In a recruiting coup for national Democrats, the former presidential candidate is telling people that “he is now inclined to run” against Sen. Steve Daines (R-Mont.), the New York Times reports. “Bullock has only a few days to finalize his decision: The filing deadline to run in Montana is Monday.”

A former prisoner of Cuba said Sanders asked him “what’s so wrong” with the country. 

During a one-hour meeting in 2014, Sanders told American prisoner Alan Gross, who was jailed by the communist regime for five years, that he didn't understand why others criticized Cuba, Gross alleged in an interview with NPR: “He said, quote: 'I don't know what's so wrong with this country.'" Sanders's campaign declined to comment about the meeting with Gross, who said two other senators were present. Sen. Jon Tester (D-Mont.) said he did not recall the discussion. A source close to former senator Heidi Heitkamp (D-N.D.) told NPR she remembers Sanders seemed to disregard the meeting with Gross and that an uncomfortable exchange occurred, but she did not recall the exact remark.

Female activists are setting their sights on the No. 2 spot. 

“They’re insisting that a woman — specifically a woman of color — be the running mate for whichever white man will probably be challenging Trump in November,” the 19th reports. “Rep. Marcia L. Fudge (D-Ohio) said she hears from voters nationwide who want a black woman as vice president. She said such a pick is ‘the only chance the Democratic Party has to win the presidency and to win down ballot.’”

The coronavirus

The House passed an $8.3 billion package, as the U.S. death toll reached 11.  

The Senate could act on the measure to fund the coronavirus response as soon as today. “Trump is expected to sign the legislation, which is more than triple the size of the White House’s budget request from last week," Erica Werner and Mike DeBonis report. "The vote in the House was 415-2. … The political deal helped push financial markets to surge on Wednesday.” The two “no” votes came from GOP Reps. Andy Biggs (Ariz.) and Ken Buck (Colo.), who argued that the bill’s spending levels were excessive. “The package includes more than $3 billion for research and development on vaccines, therapeutics and other treatments, as well as $2.2 billion for the Centers for Disease Control and Prevention to support the response from federal, state, and local public health agencies, including for lab testing and infection control. Other parts of the deal include close to $1 billion for medical supplies, health-care preparedness and community health centers, among other things. Also included is $1 billion in loan subsidies for small businesses … Some 85 percent of the money in the bill would be spent domestically, but there is also $1.25 billion for the State Department to assist in battling the spread of the coronavirus overseas. This would include evacuation expenses and humanitarian aid, among other things.”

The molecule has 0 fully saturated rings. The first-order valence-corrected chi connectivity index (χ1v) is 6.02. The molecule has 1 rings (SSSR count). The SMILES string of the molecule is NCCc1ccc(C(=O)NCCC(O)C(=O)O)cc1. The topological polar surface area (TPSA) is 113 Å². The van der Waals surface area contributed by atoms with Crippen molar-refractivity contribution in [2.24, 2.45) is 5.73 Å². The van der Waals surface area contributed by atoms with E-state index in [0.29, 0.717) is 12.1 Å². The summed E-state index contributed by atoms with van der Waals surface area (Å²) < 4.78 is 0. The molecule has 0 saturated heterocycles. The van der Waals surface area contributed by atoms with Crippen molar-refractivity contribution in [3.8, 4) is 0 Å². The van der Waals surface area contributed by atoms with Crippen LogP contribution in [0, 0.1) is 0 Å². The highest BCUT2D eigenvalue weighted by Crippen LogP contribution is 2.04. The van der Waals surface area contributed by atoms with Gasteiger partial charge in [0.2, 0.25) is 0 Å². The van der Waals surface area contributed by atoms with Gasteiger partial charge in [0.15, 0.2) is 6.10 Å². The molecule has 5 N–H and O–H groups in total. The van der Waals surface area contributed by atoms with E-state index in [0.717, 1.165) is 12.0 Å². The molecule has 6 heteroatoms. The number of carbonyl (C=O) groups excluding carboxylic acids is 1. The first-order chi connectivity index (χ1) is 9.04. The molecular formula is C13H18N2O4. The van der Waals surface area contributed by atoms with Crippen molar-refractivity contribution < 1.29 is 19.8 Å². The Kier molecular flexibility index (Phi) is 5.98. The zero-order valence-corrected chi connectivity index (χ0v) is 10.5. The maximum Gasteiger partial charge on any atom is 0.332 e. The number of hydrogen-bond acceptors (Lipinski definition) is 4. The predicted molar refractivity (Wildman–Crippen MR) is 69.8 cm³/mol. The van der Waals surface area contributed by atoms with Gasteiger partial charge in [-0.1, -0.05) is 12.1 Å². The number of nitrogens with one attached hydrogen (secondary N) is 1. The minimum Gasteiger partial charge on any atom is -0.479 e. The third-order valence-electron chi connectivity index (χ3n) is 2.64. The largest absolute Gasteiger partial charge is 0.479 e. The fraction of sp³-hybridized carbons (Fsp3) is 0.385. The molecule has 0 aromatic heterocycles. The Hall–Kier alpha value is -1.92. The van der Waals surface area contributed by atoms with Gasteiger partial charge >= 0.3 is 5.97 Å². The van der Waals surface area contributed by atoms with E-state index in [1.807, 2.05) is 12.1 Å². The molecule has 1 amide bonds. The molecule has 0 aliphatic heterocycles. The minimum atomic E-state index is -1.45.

Expanded coronavirus testing may overwhelm lab capacity, experts say. 

“A day after Vice President Pence touted a new policy allowing ‘any American’ to be tested for the novel coronavirus with a doctor’s order … Health experts warned the action might inadvertently send the wrong message, prompting a surge in demand for tests from people with mild symptoms who should simply stay home until they recover. They also noted that laboratory capacity for virus testing, while on the rise, is still lagging. Tests that can be done in doctor’s offices don’t exist,” Amy Goldstein, Carolyn Johnson, Lena Sun and Laurie McGinley report. “Sixty public health labs are now running the just-fixed CDC test. In the next several days and weeks, testing capacity is expected to increase as more labs come online and private companies ship thousands of test kits. Pence’s announcement took many officials at [HHS] and the CDC by surprise, according to an HHS official.”